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COSMB Cares: February is American Heart Month

Colorado Springs Moms Blog cares deeply about our community. To that end, we are launching a monthly series called "COSMB Cares." In these posts, we will highlight a national or international cause and one or more of the local organizations working to improve that situation. February is American Heart Month. This second installment of "COSMB Cares" focuses on the signs of heart disease and how you can get involved locally.

Did you know that the #1 killer of American women is heart disease, including stroke?

A common misconception is that breast cancer is the leading cause of death. However, breast cancer kills approximately 1 in 30 women while heart disease kills 1 in 3. That’s more than the number of women who die from all types of cancers combined.

Heart disease claims the life of about one woman every 80 seconds! This number is astounding and devastating, considering that a healthy lifestyle can prevent most causes. 

Additional Facts from the Interactive Atlas of Heart Disease:

  • Although sometimes thought of as a “man’s disease,” about the same number of women and men die each year of heart disease in the United States. Despite increases in awareness over the past decade, only 54% of women recognize that it is their No. 1 killer.
  • It is the leading cause of death for African American and white women in the United States. Among Hispanic women, heart disease and cancer cause roughly the same number of deaths each year. For American Indian or Alaska Native and Asian or Pacific Islander women, it is second only to cancer.
  • About 5.8% of all white women, 7.6% of black women, and 5.6% of Mexican American women have heart disease.
  • Almost two-thirds (64%) of women who die suddenly of this disease have no previous symptoms. Even if you have no symptoms, you may still be at risk.

Women are More Likely to Die of a Heart Attack or Stroke than Men

There are several reasons for this.

Women are much more likely to ignore or under estimate the symptoms of a heart attack or stroke. And they are more likely to delay before seeking treatment. One study found a median delay time of women to be 54 hours compared to 16 hours for men. Immediate care is crucial because heart muscle can deal with not having blood for about an hour and a half. After that, the muscle begins to die.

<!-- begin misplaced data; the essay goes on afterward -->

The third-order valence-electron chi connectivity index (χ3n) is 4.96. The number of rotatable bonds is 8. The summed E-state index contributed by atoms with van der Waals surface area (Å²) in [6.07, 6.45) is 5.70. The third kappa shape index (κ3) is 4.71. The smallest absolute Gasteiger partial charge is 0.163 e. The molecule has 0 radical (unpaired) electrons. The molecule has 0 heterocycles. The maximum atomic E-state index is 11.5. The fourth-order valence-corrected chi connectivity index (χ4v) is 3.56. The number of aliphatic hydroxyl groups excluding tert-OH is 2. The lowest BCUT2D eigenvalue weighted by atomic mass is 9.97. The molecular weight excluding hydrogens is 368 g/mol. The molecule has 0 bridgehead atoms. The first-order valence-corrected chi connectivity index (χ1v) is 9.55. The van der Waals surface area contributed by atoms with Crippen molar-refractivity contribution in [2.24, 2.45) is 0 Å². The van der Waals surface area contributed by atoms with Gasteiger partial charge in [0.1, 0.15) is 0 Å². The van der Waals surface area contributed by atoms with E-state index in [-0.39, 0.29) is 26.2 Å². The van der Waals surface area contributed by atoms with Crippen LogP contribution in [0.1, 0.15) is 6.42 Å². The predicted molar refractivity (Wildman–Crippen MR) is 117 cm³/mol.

The signs of a heart attack are different for women than men. Studies suggest that during a heart attack, women often have atypical symptoms including nausea, dizziness, shortness of breath, and unusual fatigue. These symptoms can occur as much as a month before the actual attack. However, they are often misdiagnosed as panic disorders, stress, and hypochondria. Women are also more likely to feel a discomfort in the chest or pain in the jaw, shoulder, or arm rather than the crushing pain men report experiencing during a heart attack.

Here is a list of signs to watch out for that indicate a life threatening emergency from the American Heart Association’s website.

American Heart Association

The American Heart Association was founded in 1924. The goal of this organization is to provide education to the public, including CPR classes and healthy life style classes, and to educate  health care professionals using science based treatment guidelines. In addition, they educate lawmakers and policy makers. There are 156 local offices nationwide with the headquarters located in Dallas, Texas.

Here is the link for the website in Colorado Springs.

Steps to Take To Improve Your Heart Health

The good news is that with education and modest life style changes you can improve your heart health and lower your risk of heart disease by as much as 8o percent. Here are the recommended guidelines from the American Heart Association:

  1. Eat Smart: Read nutritional labels carefully, watch portion sizes, and eat at home often so that you have control over how your meals are prepared.
  2. Add Color: Add vegetables and fruits to every meal to increase the nutritional content of your meals.
  3. Move More: Just start walking. Start with minute intervals and increase with time. Incorporate short bursts of activity in your daily activities.
  4. Be Well: Make sure you are getting the proper amount of sleep for your needs. Establish a bed time routine, and limit caffeine before bed to ensure quality sleep. Take steps to reduce your stress level and aim for a balanced life.

Ways To Get Involved Locally

The American Heart Association, Southern Colorado Division, is always looking for volunteers

Or attend an event. The Healthy for Good Heart Walk will take place in Colorado Springs on June 9. Sign up to walk in the 5K or donate to the cause here. And keep an eye out on the website for the Colorado Springs Go for Red Women’s Luncheon and the Colorado Springs Heart Ball

Need to brush up on your CPR skills? Find a class

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